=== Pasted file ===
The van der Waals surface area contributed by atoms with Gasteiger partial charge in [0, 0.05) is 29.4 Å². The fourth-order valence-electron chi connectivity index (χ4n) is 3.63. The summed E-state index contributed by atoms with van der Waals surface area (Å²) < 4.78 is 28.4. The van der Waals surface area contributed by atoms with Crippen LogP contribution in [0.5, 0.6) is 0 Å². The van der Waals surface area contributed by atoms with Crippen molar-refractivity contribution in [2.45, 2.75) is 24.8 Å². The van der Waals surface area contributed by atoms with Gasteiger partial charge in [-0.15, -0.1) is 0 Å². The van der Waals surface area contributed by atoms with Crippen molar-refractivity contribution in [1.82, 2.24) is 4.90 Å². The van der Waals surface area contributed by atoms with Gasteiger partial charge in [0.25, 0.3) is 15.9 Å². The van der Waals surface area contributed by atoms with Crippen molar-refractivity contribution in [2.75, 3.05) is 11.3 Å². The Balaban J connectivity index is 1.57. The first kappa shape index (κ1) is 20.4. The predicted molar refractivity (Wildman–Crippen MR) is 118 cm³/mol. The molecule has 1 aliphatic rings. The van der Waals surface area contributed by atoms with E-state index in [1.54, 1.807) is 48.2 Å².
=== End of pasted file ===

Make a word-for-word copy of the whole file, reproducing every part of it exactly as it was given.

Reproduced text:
The van der Waals surface area contributed by atoms with Gasteiger partial charge in [0, 0.05) is 29.4 Å². The fourth-order valence-electron chi connectivity index (χ4n) is 3.63. The summed E-state index contributed by atoms with van der Waals surface area (Å²) < 4.78 is 28.4. The van der Waals surface area contributed by atoms with Crippen LogP contribution in [0.5, 0.6) is 0 Å². The van der Waals surface area contributed by atoms with Crippen molar-refractivity contribution in [2.45, 2.75) is 24.8 Å². The van der Waals surface area contributed by atoms with Gasteiger partial charge in [-0.15, -0.1) is 0 Å². The van der Waals surface area contributed by atoms with Crippen molar-refractivity contribution in [1.82, 2.24) is 4.90 Å². The van der Waals surface area contributed by atoms with Gasteiger partial charge in [0.25, 0.3) is 15.9 Å². The van der Waals surface area contributed by atoms with Crippen molar-refractivity contribution in [2.75, 3.05) is 11.3 Å². The Balaban J connectivity index is 1.57. The first kappa shape index (κ1) is 20.4. The predicted molar refractivity (Wildman–Crippen MR) is 118 cm³/mol. The molecule has 1 aliphatic rings. The van der Waals surface area contributed by atoms with E-state index in [1.54, 1.807) is 48.2 Å².